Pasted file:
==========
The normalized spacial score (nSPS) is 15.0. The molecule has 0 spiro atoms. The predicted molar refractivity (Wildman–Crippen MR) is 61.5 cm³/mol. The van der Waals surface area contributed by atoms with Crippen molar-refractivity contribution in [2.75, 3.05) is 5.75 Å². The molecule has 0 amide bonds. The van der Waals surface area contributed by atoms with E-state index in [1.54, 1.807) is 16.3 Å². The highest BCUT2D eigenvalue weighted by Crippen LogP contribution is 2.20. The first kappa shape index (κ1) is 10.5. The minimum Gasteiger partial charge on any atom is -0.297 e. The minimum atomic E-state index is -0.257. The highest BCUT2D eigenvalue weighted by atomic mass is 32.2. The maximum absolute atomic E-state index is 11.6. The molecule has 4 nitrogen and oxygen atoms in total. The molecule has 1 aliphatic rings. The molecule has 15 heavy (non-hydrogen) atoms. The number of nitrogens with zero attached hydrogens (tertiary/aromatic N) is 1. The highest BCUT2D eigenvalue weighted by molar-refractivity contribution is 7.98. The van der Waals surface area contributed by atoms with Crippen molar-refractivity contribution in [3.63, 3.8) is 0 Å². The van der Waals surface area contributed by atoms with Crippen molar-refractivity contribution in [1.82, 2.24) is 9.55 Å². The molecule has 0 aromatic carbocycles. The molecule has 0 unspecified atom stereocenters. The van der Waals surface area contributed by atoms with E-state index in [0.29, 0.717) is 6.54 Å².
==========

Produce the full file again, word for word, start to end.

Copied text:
The normalized spacial score (nSPS) is 15.0. The molecule has 0 spiro atoms. The predicted molar refractivity (Wildman–Crippen MR) is 61.5 cm³/mol. The van der Waals surface area contributed by atoms with Crippen molar-refractivity contribution in [2.75, 3.05) is 5.75 Å². The molecule has 0 amide bonds. The van der Waals surface area contributed by atoms with E-state index in [1.54, 1.807) is 16.3 Å². The highest BCUT2D eigenvalue weighted by Crippen LogP contribution is 2.20. The first kappa shape index (κ1) is 10.5. The minimum Gasteiger partial charge on any atom is -0.297 e. The minimum atomic E-state index is -0.257. The highest BCUT2D eigenvalue weighted by atomic mass is 32.2. The maximum absolute atomic E-state index is 11.6. The molecule has 4 nitrogen and oxygen atoms in total. The molecule has 1 aliphatic rings. The molecule has 15 heavy (non-hydrogen) atoms. The number of nitrogens with zero attached hydrogens (tertiary/aromatic N) is 1. The highest BCUT2D eigenvalue weighted by molar-refractivity contribution is 7.98. The van der Waals surface area contributed by atoms with Crippen molar-refractivity contribution in [3.63, 3.8) is 0 Å². The van der Waals surface area contributed by atoms with Crippen molar-refractivity contribution in [1.82, 2.24) is 9.55 Å². The molecule has 0 aromatic carbocycles. The molecule has 0 unspecified atom stereocenters. The van der Waals surface area contributed by atoms with E-state index in [0.29, 0.717) is 6.54 Å².